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Response to Mr Carr on West Papua

Wednesday, 7 November 2012  | Robert Wolfgramm

West Papua is not a boat Australia can turn around. It is right there permanently on the northern border.

And West Papuan dreams for justice – to regain the independence promised and fleetingly realised decades ago under their former Dutch colonisers prior to Indonesia’s invasion that came with U.N. cooperation, U.S. expectation, and eventually Australian acquiescence – will not fade.

If anything, and quite contrary to Mr Carr’s verdict of being ‘inconceivable, utterly inconceivable’, West Papuan hopes are galvanising through Indonesia’s repressive put-downs of their struggle. And by recent injustices inflicted through superior Indonesian firepower - courtesy of Australian and U.S. government military assistance.

The West Papuans and a considerable number of concerned people in the region are now enlarged and enlivened by ‘awakenings’ and ‘springs’ of other long trodden-under peoples far from their shores (thanks to Twitter, Facebook and You Tube).

When will the Australian foreign policy establishment realise this?

Australia cannot spurn West Papuan claims forever any more than it can ignore the more violent, eruptive claims of the Syrian democratic uprising.

What is occurring in West Papua is with no less conviction and serious intent and it is simply liberation at a slower, more tropical pace than in the Middle East.

 But it will come here and Australia cannot talk itself out of its responsibility. It should act now to mediate a just and peaceful solution.

All the trips to Jakarta, all the grandstanding with Bambang, all the bilateral rhetoric about Indonesian sovereignty are merely rearrangements of the furniture on a sinking Titanic discourse.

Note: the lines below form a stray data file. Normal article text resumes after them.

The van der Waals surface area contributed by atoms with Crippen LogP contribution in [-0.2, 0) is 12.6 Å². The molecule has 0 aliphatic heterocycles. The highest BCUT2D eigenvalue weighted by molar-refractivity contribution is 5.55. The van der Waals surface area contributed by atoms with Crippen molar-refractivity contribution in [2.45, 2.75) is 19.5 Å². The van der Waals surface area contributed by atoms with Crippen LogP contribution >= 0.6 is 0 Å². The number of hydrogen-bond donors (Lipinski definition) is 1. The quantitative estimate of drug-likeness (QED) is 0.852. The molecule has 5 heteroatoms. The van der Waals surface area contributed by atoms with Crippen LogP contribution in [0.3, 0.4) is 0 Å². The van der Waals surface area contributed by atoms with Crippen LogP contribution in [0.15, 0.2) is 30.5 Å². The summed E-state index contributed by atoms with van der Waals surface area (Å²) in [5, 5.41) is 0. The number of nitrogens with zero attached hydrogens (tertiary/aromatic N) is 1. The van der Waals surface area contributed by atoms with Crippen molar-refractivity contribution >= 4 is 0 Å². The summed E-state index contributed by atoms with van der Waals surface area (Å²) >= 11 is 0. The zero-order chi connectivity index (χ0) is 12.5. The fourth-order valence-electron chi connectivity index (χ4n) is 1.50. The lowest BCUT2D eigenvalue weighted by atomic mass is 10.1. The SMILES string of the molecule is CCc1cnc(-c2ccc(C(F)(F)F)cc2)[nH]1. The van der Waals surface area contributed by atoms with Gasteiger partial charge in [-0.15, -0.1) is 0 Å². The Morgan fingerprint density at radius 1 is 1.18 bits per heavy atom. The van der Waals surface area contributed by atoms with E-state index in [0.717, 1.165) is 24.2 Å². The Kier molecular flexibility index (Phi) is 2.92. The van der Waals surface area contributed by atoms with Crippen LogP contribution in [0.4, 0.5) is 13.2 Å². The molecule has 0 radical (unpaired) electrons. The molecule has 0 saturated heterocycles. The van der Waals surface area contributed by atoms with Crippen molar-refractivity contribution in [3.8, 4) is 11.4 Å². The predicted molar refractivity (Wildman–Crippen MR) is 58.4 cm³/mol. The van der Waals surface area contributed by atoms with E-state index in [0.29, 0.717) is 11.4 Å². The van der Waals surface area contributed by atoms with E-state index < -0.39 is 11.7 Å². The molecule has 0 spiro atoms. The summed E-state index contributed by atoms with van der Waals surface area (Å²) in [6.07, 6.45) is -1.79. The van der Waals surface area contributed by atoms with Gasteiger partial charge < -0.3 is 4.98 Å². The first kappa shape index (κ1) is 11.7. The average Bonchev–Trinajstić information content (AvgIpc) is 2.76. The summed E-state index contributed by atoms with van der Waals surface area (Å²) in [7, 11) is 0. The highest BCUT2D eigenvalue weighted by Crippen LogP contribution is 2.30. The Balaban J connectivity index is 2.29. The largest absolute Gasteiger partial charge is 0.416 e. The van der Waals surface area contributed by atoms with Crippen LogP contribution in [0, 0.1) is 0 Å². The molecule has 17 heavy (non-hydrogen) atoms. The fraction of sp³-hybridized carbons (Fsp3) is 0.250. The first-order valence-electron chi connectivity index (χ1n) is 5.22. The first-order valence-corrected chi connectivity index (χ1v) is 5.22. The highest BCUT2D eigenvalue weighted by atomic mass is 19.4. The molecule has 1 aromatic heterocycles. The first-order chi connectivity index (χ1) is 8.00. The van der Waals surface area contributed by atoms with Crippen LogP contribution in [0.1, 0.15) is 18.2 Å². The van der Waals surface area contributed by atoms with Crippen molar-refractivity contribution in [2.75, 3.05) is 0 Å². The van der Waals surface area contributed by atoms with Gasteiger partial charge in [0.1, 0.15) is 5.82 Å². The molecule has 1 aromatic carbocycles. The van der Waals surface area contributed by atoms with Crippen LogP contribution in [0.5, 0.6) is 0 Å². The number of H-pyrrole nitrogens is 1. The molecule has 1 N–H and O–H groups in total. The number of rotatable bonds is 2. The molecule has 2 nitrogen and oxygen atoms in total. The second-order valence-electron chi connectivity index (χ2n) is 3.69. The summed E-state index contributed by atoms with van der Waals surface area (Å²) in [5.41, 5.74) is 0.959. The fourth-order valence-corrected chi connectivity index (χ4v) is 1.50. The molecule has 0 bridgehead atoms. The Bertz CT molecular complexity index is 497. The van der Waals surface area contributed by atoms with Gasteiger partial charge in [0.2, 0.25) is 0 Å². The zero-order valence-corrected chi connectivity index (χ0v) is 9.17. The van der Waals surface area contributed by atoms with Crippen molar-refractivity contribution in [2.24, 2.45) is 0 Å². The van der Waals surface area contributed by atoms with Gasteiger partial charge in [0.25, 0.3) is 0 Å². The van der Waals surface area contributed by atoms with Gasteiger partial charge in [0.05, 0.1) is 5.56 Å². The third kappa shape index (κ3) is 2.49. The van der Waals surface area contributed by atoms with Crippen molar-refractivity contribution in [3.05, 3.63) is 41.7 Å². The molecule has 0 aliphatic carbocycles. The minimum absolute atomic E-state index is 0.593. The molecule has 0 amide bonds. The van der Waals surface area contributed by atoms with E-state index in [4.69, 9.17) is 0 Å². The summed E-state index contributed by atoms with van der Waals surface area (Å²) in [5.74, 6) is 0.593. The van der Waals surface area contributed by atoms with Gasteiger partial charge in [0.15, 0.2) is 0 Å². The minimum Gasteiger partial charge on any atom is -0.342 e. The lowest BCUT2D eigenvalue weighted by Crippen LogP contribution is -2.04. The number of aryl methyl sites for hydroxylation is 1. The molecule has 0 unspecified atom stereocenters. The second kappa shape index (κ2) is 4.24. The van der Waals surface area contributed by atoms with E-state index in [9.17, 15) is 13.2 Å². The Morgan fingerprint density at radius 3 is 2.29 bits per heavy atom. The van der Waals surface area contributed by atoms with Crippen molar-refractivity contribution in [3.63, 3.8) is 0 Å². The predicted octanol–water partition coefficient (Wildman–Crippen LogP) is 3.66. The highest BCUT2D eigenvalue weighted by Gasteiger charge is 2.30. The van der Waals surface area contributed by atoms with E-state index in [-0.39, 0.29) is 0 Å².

Mr Carr may not hear the band playing, but West Papuans have been suffering and singing for decades and Australia will have to listen at some point.

It is not often that historic chance and geographic necessity combine to present opportunities for a bold and righteous approach in foreign policy, but this is what West Papua presents. When will Australia seize it?

The Gillard government rightly wants to engage with the greater Asia-Pacific, but it wants to do so by leap-frogging the exigent needs of those most proximate to it.

This won’t work. Any more than John Howard's engagement with the region could do so as long as reconciliation was denied.

It is all very well to want to sit at the top table with the big boys of globalisation, at the U.N. Security Council, with Asia rising, and the like, but never at the expense of talking down the hopes of indigenous peoples whose futures are being left to jackboots.

Mr Carr, either West Papuan aspirations are in a dreamland, or your perspective is – both cannot be true. Look again at their situation and experience, it certainly predates yours.  Listen again to their viewpoint, it is consistent and ancient. Do you not see that their cry for justice, freedom and sovereignty is nothing less than a local echo of the universal cry for of the human spirit. And more to the point, that it is pressing, insistent, and immanent.

Mr Carr, put your faulty policy logic into reverse. Let it be seen and known that Australia’s engagement with the Asia-Pacific century will be one of moral consideration. Make it plain that Australia has nothing in common with demagogic state power that characterises so many of the neighbours with whom you seek to do business. Do you truly want your government to be complicit in regional brutalities exercised now to maintain past ill-gotten gains.

Rather, define your nation’s economic and security interests through the prism of Australia’s Christian heritage and democratic capital that historically have set it apart.

That course alone will not only rebound positively to West Papua, but be in Australia’s true, long-term self-interest.


Dr Robert Wolfgramm

Retired Monash University sociologist,

Suva, Fiji

6 November 2012

(Forwarded to Ethos by Bruce Wearne)

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